A MogoDB server was leaked to the internet last week, stated security researcher Chris Vicker. After further research he concluded that it belonged to PG&E and the information found inside was standard for asset control systems, central hubs in which network and system staff keep a main database of details about hardware equipment and programs.
These types of servers are frequently found in large-scale enterprises, where the volume of computers can overwhelm even the very best sysadmin.
Vickery claims this particular server included information about over 47,000 computers from PG&E’s network. This involved regular PCs, virtual machines, servers, and all kinds of other equipment.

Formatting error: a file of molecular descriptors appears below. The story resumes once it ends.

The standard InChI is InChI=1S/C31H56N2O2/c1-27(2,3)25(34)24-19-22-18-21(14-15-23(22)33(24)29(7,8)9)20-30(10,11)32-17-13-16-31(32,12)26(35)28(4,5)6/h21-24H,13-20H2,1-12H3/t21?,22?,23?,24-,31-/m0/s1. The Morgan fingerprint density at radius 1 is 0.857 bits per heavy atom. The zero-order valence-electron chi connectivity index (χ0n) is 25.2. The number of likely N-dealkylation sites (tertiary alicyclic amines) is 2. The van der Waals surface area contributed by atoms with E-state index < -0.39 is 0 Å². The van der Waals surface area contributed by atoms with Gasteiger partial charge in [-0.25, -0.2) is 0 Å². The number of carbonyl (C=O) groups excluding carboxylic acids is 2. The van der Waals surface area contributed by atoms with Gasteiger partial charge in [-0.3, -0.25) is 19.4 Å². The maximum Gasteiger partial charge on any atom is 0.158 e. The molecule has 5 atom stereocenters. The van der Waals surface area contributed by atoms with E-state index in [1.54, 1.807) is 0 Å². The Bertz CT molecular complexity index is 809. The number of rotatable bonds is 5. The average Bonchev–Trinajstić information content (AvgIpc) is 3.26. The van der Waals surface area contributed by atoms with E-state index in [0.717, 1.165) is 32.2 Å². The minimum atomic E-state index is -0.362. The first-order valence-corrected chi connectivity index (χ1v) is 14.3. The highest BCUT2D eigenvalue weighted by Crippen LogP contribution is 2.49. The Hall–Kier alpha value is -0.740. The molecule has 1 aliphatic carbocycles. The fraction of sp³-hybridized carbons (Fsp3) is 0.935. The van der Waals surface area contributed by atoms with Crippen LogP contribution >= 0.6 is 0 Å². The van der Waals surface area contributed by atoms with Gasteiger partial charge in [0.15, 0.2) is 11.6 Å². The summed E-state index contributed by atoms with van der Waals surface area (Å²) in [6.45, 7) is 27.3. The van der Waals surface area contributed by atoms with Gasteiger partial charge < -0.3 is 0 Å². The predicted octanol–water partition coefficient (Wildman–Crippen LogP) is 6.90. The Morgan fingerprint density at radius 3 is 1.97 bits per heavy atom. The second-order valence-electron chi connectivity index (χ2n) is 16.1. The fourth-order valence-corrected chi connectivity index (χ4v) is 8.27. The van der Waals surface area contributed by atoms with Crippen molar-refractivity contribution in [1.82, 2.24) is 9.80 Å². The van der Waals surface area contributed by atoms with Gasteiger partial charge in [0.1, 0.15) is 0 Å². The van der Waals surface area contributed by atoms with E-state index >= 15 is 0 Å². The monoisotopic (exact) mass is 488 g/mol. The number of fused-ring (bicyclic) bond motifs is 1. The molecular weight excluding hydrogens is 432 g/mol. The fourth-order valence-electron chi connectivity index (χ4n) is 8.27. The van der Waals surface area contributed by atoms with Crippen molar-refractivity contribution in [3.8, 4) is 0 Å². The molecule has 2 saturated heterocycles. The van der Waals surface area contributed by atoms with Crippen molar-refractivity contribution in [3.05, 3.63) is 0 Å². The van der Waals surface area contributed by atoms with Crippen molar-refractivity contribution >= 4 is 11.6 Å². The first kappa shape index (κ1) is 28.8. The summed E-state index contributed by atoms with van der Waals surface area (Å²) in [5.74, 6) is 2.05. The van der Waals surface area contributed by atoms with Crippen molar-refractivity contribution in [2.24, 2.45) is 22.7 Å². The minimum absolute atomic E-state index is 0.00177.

After the researcher informed PG&E about the breached server last Thursday, the corporation took it down, and quickly informed Vickery it was just a test machine with bogus information.
“Fictitious databases do not generally have areas specifically marked development, production, and enterprise,” Vickery replied to PG&E. “Fictitious databases do not generally have over 688,000 unique log record entries. This database did.”
The researcher currently has the copy of the database and will most likely hand it over to the US Department of Homeland Security for further analysis.